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Lifestyle
Adapting to China
A Sudanese man adjusts to life away from home
By Belal Mohamed Babiker | NO. 29 JULY 21, 2016

African students play games together with Chinese peers at an acrobatics school in Hebei Province on June 1 (XINHUA)

People in Beijing, especially Chinese, often say they feel mystified when meeting me for the first time. I look Indian, but I speak fluent Chinese, and I come from Sudan. I am here because I love languages and I wanted to learn Chinese. But, I am also here because Arabic, the language I speak back at home in Khartoum, is becoming increasingly important in China.

When I was a mass communications student at the University of Khartoum, I wanted to learn a new language. While exploring which one would be best for me, I discovered a government-sponsored program that annually selects 25 Sudanese students to study Chinese in China. So, I applied with alacrity, but it was not easy. I was not among the first chosen few but was put on a waiting list. I waited patiently, as I still had the desire to go to China and learn Chinese. Finally, after graduation, I was told I had been selected for a two-year Chinese course at the Beijing Language and Culture University. Of course, I immediately accepted.

It was mid-2009 when I first arrived in Beijing as a wonderstruck 22-year-old. From there, fast forward to 2012, and you have a new Belal Mohamed Babiker—that's me—speaking Chinese at the drop of a hat thanks to two years of slogging to master the language, mingling with people freely, and effortlessly accomplishing feats that daunt less linguistically capable foreigners in China, such as opening a bank account. My newly acquired language ability also helped me to land a job in China with ease.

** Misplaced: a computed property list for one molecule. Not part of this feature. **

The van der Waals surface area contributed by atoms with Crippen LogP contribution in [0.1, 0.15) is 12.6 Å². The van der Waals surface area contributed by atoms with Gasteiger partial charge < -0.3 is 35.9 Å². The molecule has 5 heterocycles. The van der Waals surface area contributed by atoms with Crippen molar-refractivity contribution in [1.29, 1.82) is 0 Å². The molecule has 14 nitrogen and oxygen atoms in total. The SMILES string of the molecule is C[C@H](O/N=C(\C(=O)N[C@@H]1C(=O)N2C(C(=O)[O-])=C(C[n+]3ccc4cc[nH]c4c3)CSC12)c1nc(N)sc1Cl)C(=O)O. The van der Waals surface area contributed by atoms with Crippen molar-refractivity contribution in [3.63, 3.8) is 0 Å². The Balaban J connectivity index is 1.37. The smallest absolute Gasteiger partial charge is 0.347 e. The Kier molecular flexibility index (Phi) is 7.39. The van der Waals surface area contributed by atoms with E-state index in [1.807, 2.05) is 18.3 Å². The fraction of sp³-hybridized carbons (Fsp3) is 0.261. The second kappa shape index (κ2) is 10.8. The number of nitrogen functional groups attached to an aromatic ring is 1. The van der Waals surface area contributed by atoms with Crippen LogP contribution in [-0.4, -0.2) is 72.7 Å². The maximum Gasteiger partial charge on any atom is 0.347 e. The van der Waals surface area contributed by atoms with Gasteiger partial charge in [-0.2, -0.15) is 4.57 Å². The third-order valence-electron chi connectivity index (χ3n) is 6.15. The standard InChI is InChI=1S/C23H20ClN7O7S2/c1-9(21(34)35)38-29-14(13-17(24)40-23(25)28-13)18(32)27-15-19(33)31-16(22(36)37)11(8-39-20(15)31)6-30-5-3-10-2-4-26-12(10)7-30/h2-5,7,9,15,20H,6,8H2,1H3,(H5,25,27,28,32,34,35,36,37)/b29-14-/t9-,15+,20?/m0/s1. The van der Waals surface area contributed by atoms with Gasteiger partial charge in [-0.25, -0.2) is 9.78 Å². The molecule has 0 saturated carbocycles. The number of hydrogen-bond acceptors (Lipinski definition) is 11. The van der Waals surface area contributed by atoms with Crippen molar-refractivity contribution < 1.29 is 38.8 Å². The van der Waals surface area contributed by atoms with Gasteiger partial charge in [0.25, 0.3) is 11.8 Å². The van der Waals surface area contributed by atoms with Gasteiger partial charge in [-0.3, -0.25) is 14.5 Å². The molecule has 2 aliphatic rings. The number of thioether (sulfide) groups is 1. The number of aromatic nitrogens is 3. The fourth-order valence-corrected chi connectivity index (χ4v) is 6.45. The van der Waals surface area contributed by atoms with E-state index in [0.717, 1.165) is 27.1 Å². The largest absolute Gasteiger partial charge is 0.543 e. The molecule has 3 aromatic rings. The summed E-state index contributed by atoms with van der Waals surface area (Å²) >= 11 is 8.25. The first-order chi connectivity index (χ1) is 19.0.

I now work in the Arabic-language division of China Radio International (CRI), a multi-language broadcaster based in Beijing. We have a five-member team comprising two Sudanese and one person from each of Egypt, Mauritania and Algeria. Cooperation is growing between CRI and African radio stations such as those in Sudan and Mauritania. And, besides regular FM broadcasts of Arabic programs in Africa, CRI also produces podcasts and posts on social media in Arabic.

As China's economic and diplomatic ties grow with the Arabic-speaking Middle East and North Africa, Arabic is becoming an important resource for China. Chinese students are realizing that knowledge of Arabic can improve their job prospects. Many large Chinese consumer electronics companies have factories in Shenzhen, south China's Guangdong Province, from where they do business with Middle Eastern countries, and in commercial centers in China like Guangzhou and Yiwu, Africans and Arabs often engage in business.

The Arabic presence in China facilitated my own arrival and stay here. When I first arrived in Beijing, it was the first day of Ramadan, Islam's holy month, when Muslims fast during the day as a purification ritual. Since I was traveling—taking a 12-hour flight from Khartoum to Beijing via Dubai—I was exempt from fasting. Relatives of mine in Beijing met me at the airport and took me to their home. So, I had to deal with none of the problems which first-time visitors with no knowledge of Chinese tend to face.

Later on, when I joined the university, I found to my indescribable joy a community of Sudanese students which included a couple of my classmates from Khartoum. We formed a group and also began to cook together, which alleviated the food issues we faced in China due to the prevalence of pork, which Muslims do not eat. At prayer time, we went to the Sudanese Embassy, which allowed Sudanese in Beijing to meet and to pray there. I was overwhelmed.

Now, I have been in Beijing for nearly seven years. I consider myself a veteran, and every year, I get together with friends to observe Ramadan just the way we would at home. This time, I enjoyed the best of both worlds; I spent part of the holy month, which lasted from June 6 to July 5, in Beijing before returning home on June 30, just before the big finale, to celebrate with my family in Khartoum.

The author is a Sudanese living in China

Copyedited by Chris Surtees 

Comments to yanwei@bjreview.com

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